Six songs
Op.1

for tenor, piano
15 mins.
|
1966
|

Prologue (piano solo)
1.’Tis true, ’tis day (Donne)
2. Persuasions to enjoy (Thomas Carew)
3. Take, O take (Shakespeare)
4. So we’ll go no more a-roving (Byron)
5. Sonnet LXIV (Shakespeare)
6. Echo’s lament  (Ben Jonson)

Programme note

My Six songs were written in the winter of 1965-66, after my first year at university. They were my Op. 1 – the first piece which was not consigned to the juvenilia skip – and were first performed in Cambridge by tenor Peter Birts (later better known at the Bar and on the Bench) and myself. The mood is one of adolescent yearning – accurately reflecting my own condition in 1965 after eight years incarcerated in a boarding-school run by deluded monks. Although the style and technique are as derivative & immature than one might expect of a somewhat backward nineteen-year-old, the songs have a nice innocence and are well contrasted; so I have rescued them from the bottom drawer and tidied them up slightly.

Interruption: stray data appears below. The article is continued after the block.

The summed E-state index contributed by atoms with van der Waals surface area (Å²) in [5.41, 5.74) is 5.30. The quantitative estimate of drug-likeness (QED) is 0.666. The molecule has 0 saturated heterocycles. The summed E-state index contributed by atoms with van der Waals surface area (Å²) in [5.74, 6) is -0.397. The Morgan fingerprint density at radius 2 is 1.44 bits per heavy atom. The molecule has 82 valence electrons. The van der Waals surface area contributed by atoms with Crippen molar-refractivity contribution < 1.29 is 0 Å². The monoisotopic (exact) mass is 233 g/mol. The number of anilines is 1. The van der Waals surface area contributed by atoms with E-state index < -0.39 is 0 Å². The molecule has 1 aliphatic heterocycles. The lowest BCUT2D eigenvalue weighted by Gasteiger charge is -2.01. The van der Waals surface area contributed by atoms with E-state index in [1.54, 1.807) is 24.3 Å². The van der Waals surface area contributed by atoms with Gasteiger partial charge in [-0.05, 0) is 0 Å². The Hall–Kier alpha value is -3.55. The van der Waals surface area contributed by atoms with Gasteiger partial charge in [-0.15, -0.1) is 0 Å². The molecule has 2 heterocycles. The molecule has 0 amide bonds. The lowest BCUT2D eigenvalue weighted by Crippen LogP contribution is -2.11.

The six songs trace a progression from youth to age, and from naïveté to a young male’s idea of worldly-wise cynicism. A dreamy piano Prologue sets the scene of randy adolescence. The first song ‘Tis true, ’tis day (John Donne) is the musical equivalent of a post-coital cigarette, the second, Persuasions to enjoy (Thomas Carew), is a tease, and the third, Take, O take those lips away (Shakespeare) is a hymn of desire. With the fourth song, So we’ll go no more a-roving (Byron), we enter middle age and a darker mood; the fifth, When I have seen by Time’s fell hand (Shakespeare: sonnet LXIV) questions love’s permanence, and the sixth, Echo’s lament (Ben Jonson), mourns its passing in a style not uninfluenced (as I now realise) by William Warlock.

 

 

© Giles Swayne 2017

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